The sites that stole Christmas
Holiday shopping defined by
outlet malls of Amazon, eBay
"There are more people online than ever before, and more of those people are spending money online," said Lisa Strand, director and chief analyst with Nielsen/NetRatings. "You can expect that kind of behavior to continue all year."
Holiday shopping totaled $13.4 billion from Nov. 2 to Dec. 20, up 18 percent from last year, according to Nielsen/NetRatings.
The growth in online holiday shopping cuts a sharp contrast to the general holiday retail gloom, and on Wall Street even retailers that did brisk business online are finding themselves tarred with the brush of their offline counterparts' failure.
Shares of Amazon.com, for example, dropped $1.58, or more than 7 percent Thursday, to $20.30, on news that Wal-Mart and other retailers had either hit the low end of their holiday forecasts or missed them altogether.
But Amazon, while not disclosing actual sales, called this season its "busiest holiday season ever." The online retailer said it customers ordered more than 56 million items from its stores in the United States, Canada, Japan, France and the United Kingdom from Nov. 1 to Dec. 23.
Even brick-and-mortar retailers that did well this season said they did even better online.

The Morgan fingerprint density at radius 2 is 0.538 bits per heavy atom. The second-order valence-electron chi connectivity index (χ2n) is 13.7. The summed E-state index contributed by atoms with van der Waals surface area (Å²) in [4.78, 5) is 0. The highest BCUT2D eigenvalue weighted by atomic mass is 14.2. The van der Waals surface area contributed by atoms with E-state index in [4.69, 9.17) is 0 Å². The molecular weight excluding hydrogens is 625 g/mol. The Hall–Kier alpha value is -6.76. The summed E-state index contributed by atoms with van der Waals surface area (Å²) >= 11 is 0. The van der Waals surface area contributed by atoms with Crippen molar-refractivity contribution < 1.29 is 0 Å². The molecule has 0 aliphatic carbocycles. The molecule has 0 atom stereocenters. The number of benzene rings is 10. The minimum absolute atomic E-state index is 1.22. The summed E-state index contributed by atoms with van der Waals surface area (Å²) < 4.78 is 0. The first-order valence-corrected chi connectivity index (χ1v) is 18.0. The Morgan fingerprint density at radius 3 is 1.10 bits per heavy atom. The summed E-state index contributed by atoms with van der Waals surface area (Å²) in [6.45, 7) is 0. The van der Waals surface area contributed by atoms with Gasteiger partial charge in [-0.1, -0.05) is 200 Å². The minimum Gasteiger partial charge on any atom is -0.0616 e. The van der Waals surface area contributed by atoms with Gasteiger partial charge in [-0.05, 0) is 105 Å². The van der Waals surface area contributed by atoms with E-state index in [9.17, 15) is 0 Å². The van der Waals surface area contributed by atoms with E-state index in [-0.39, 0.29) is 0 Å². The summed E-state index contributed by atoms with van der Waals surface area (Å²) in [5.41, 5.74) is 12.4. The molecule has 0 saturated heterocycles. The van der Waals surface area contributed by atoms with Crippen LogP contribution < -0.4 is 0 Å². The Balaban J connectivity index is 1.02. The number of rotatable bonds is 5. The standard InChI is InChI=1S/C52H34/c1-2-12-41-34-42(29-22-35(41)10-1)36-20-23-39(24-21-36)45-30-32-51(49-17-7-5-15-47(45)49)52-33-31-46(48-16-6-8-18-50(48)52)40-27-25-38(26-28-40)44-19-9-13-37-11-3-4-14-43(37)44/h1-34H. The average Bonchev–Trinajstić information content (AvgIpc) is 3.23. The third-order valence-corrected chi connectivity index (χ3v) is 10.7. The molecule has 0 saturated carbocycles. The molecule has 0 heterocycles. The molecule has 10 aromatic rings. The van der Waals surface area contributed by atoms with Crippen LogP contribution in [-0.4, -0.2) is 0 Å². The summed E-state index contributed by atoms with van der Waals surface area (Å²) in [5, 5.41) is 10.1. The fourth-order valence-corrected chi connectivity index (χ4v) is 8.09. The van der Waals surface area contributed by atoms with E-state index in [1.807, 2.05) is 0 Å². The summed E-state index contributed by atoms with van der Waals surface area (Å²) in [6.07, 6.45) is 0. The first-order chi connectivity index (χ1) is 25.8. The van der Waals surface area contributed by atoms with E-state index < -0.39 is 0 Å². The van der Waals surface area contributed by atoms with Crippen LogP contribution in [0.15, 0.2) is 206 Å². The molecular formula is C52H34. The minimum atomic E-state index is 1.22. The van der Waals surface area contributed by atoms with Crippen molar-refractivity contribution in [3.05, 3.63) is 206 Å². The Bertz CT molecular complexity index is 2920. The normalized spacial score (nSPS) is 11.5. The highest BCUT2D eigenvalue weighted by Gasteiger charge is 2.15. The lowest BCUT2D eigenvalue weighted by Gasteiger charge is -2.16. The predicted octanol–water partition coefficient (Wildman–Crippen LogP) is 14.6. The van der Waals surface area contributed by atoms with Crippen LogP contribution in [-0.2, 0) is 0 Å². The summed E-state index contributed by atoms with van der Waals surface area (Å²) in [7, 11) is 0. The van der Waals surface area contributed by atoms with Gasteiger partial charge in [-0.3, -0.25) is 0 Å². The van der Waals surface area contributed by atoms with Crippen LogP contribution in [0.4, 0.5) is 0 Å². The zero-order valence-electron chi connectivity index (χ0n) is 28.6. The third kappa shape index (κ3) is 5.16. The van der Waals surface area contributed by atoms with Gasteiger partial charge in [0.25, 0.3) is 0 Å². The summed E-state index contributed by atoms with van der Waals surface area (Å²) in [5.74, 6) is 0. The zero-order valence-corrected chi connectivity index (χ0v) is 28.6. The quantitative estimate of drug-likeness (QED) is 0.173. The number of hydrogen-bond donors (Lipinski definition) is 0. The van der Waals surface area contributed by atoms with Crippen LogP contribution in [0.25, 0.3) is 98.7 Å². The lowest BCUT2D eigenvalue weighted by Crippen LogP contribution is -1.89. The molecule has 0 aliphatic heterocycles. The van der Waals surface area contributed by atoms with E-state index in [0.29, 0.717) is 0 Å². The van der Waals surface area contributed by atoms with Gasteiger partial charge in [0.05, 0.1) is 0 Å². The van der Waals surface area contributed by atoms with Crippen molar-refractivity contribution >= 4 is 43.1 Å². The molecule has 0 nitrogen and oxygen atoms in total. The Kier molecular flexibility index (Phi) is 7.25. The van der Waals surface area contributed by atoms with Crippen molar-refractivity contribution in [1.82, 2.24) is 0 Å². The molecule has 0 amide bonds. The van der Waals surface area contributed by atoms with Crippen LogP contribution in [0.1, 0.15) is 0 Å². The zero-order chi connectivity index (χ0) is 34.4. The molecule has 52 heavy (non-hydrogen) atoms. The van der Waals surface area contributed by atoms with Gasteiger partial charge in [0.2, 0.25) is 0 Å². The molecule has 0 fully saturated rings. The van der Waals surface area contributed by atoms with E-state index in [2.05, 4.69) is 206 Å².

While its brick-and-mortar stores reported modest growth of 7 percent, the Sharper Image saw its Internet sales leap 68 percent, while catalog sales and infomercials rose about 36 percent.
"We are particularly gratified to see the strength in our Internet and catalog mail order businesses all the way through the last days of the holiday shipping season," Sharper Image Chief Executive Richard Thalheimer said in a statement, hailing "robust" holiday sales. "It is remarkable to have achieved these sales increases without the heavy discounting that seems so prevalent among other retailers this year."
The e-commerce holiday cheer comes, thanks to the vagaries of the calendar, in the shortest possible holiday shopping period. In 2002, there were 26 days between Thanksgiving and Christmas; last year there were 32.
Recalculated to add another six days to the calendar--that is, counting Nov. 19-24, 2002--this year's online holiday shopping grew by a whopping 43 percent to $9.18 billion, trouncing 2001's $6.43 billion of holiday spending, according to BizRates.
One online retailer suggested that, squeezed for time, shoppers opted to stay home to shop.
"Intuitively, you would say online retailers were going to be hurt," said Amazon representative Bill Curry. "But instead it put a premium on people's time, so they flocked to the Internet and to Amazon to save time rather than wasting it sitting in traffic and looking for parking at malls."
Whatever their motivation, shoppers crowded Web retailers in the past six weeks. About 10 million people bought online every week of the season--starting as early as October, according to comScore Networks. That's up more than 30 percent over the same weeks last year.
"The sheer number of people buying online this year was extraordinary," said Dan Hess, vice president of comScore Networks.